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Fig 11 & 12






In the Shanghai Ghetto



Ralph Harpuder 


In the city of Shanghai, thought in the late 30‘s as a strange and distant land, Jewish refugees were also celebrating the Festival of Purim with all its gaiety as described further in the article.
The ancient festival, celebrated this year on March 24, marks the deliverance of the Jews in the Persian Empire from a plan by Prime Minister Haman, to commit genocide. A painting by Jankel Adler called “The Purim Play,” is illustrated on a postage stamp from Israel in figure one. A Purim play at the Kadoorie School by children in costume is shown in figure 1A.

The plan by Haman was opposed by the intervention of Queen Esther who revealed to King Ahasweres that she was Jewish, and that the plan aimed to annihilate her people is diabolic. The Book of Esther is depicted on three stamps, also from Israel, perforated on a souvenir sheet, shown in figure two. During the Festival of Purim, it is customary to engage in merriment.

Many of the stateless Jewish refugees in Shanghai began to celebrate the Jewish festivals almost immediately after disembarkation even in the primitive conditions that greeted them upon their arrival.

An example is a whimsical newsletter called “Allotria” that was released in the Hongkew Ghetto in 1940, illustrated in figure three. Dedicated to the Celebration of Purim, it portrayed several entertainers and well known refugees of the community by way of caricature drawings. The center page of the newsletter is well illustrated in figure four.

A Purim happening that was sponsored by a Jewish sports organization called AHV (Alte Hernn Verein), took place shortly before the War at a popular restaurant in the Shanghai ghetto. The announcement is shown in figure five.

After the war had started, celebrations and performances began to slow down. The realization of the war began to surface as refugees from Nazi Europe were focusing primarily on how to survive the war.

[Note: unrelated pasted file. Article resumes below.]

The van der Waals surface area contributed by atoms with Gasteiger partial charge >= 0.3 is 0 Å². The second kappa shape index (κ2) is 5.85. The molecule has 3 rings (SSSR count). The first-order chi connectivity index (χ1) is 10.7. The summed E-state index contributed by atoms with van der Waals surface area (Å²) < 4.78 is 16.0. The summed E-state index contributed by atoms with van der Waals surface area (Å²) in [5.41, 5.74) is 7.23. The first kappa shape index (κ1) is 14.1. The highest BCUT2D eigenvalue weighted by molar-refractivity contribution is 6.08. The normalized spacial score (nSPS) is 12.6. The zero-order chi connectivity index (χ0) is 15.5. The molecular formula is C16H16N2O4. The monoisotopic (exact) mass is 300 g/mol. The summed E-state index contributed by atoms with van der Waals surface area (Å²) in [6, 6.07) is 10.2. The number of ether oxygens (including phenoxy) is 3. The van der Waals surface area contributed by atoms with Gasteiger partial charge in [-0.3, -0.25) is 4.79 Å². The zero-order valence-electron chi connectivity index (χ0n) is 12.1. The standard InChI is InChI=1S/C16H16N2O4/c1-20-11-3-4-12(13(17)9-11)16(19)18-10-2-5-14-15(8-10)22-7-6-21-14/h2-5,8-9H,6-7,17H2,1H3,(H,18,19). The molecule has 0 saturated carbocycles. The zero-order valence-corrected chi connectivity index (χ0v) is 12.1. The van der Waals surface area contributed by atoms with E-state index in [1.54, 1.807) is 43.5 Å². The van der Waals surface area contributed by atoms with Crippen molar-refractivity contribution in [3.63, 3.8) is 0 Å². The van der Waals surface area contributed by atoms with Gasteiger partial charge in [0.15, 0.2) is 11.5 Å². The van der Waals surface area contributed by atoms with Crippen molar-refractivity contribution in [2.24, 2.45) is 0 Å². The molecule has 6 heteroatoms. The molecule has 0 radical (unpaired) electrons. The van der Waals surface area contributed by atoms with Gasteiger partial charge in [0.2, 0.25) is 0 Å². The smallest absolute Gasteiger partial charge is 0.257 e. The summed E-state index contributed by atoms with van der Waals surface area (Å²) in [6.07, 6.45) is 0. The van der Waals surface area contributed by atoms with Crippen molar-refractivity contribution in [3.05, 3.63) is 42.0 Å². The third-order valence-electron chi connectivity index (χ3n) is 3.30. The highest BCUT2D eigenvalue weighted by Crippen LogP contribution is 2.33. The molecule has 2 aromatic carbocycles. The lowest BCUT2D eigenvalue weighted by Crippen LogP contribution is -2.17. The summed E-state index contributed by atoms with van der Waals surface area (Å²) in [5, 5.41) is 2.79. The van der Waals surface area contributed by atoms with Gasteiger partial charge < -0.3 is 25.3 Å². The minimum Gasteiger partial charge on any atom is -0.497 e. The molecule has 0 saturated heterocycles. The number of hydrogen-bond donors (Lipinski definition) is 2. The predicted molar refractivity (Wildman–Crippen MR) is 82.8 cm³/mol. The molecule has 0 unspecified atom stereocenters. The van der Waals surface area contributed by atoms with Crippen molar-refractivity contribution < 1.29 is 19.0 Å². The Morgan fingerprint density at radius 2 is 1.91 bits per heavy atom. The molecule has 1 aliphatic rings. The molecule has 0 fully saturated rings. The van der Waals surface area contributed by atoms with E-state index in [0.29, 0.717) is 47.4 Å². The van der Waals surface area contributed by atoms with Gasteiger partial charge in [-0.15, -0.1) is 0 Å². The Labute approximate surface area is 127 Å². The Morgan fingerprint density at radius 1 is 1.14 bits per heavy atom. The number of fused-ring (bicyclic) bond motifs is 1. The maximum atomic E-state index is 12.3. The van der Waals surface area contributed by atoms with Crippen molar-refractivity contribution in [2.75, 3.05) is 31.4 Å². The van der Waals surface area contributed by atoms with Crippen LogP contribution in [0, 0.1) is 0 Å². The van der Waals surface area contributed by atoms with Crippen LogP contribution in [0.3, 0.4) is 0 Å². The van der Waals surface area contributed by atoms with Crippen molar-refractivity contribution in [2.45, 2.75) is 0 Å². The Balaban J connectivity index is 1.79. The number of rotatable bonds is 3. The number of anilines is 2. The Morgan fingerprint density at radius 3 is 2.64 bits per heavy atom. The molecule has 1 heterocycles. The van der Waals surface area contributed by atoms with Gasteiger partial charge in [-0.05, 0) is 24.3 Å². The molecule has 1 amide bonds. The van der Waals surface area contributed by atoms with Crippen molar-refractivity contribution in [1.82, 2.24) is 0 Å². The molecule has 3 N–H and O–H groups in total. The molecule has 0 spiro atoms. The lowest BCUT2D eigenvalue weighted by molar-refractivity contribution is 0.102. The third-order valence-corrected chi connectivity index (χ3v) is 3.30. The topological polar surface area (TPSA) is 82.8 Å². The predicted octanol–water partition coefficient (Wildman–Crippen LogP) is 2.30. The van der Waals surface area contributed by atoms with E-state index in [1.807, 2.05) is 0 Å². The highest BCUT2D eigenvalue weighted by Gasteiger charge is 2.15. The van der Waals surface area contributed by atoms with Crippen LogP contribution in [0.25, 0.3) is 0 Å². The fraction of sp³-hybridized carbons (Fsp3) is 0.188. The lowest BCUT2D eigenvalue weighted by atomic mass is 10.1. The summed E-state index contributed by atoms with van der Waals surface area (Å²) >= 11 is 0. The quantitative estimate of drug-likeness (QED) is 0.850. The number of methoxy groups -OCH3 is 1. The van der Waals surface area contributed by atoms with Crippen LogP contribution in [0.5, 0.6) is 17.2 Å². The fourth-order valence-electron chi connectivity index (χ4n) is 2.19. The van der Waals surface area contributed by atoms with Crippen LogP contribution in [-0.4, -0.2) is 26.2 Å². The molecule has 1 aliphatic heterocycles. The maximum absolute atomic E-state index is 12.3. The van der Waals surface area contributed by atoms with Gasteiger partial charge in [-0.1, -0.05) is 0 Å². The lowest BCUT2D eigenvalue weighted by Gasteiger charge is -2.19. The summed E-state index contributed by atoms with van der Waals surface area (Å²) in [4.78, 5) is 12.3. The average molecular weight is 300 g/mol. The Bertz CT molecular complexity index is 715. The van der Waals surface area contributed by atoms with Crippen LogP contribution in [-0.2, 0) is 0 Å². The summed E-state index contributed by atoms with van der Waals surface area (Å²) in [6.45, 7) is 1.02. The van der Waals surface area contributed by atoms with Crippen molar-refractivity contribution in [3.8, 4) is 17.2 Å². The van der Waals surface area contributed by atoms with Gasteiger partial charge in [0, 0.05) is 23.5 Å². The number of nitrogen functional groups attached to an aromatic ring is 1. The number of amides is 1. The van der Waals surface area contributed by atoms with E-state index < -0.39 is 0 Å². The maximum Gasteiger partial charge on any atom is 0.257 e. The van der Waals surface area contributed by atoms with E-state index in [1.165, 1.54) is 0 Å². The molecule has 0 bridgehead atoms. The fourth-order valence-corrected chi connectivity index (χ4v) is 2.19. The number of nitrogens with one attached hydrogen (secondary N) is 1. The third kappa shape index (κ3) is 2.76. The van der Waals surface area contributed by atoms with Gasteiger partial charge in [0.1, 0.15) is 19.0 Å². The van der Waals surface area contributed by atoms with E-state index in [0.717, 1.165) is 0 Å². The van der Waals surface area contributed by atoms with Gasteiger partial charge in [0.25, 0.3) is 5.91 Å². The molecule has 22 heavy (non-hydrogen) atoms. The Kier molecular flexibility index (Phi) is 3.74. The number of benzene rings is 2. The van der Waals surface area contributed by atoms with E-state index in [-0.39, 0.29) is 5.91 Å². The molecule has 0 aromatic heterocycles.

One of the few performances that still took place before liberation was a Purim matinee at the Broadway Cinema on Wayside Road, starring, then, the popular Rosl Albach Gerstel, Raja Zomina, and well loved comedian, Herbert Zernik The announcement can be viewed in figure six.

The end of the war in September, 1945 brought new hope and vitality to the performing arts in the ghetto. Two Purim performances in 1946, one at the Kadoorie School, the other at the A/cock Saal, both starring Gerhard Gottschalk along with other popular entertainers, are shown in an announcement in a local newspaper in figure seven and figure eight respectively.

The Shanghai Jewish Youth Community Center (SJYCC), established under the guidance of the American Jewish Joint Distribution Committee, has also contributed to the spirit of Purim with plays and dances. In the center‘s monthly newsletter, Future, illustrated in figure nine, an article appeared about their Purim Ball Dance held in March of 1947, a time when many of its members already left Shanghai. The article is shown in figure ten.

A number of musicians and comedians that were among the 18,000 refugees that came to Shanghai in the late 30‘s, continued to entertain audiences after they settled in America. An example is a Purim celebration that took place in San Francisco in 1948 starring several former entertainers of Hongkew. A brief column in a local newspaper telling about this event is shown in figure 11. Another Purim carnival that took place in Oakland, California in March of 1950 can be seen on the backside of a postcard in figure 12.

Most of the remaining Shanghailanders have by now become well assimilated, and today belong to different synagogues and cultural groups where they can continue to celebrate Purim and other festivals with people of different backgrounds and experiences.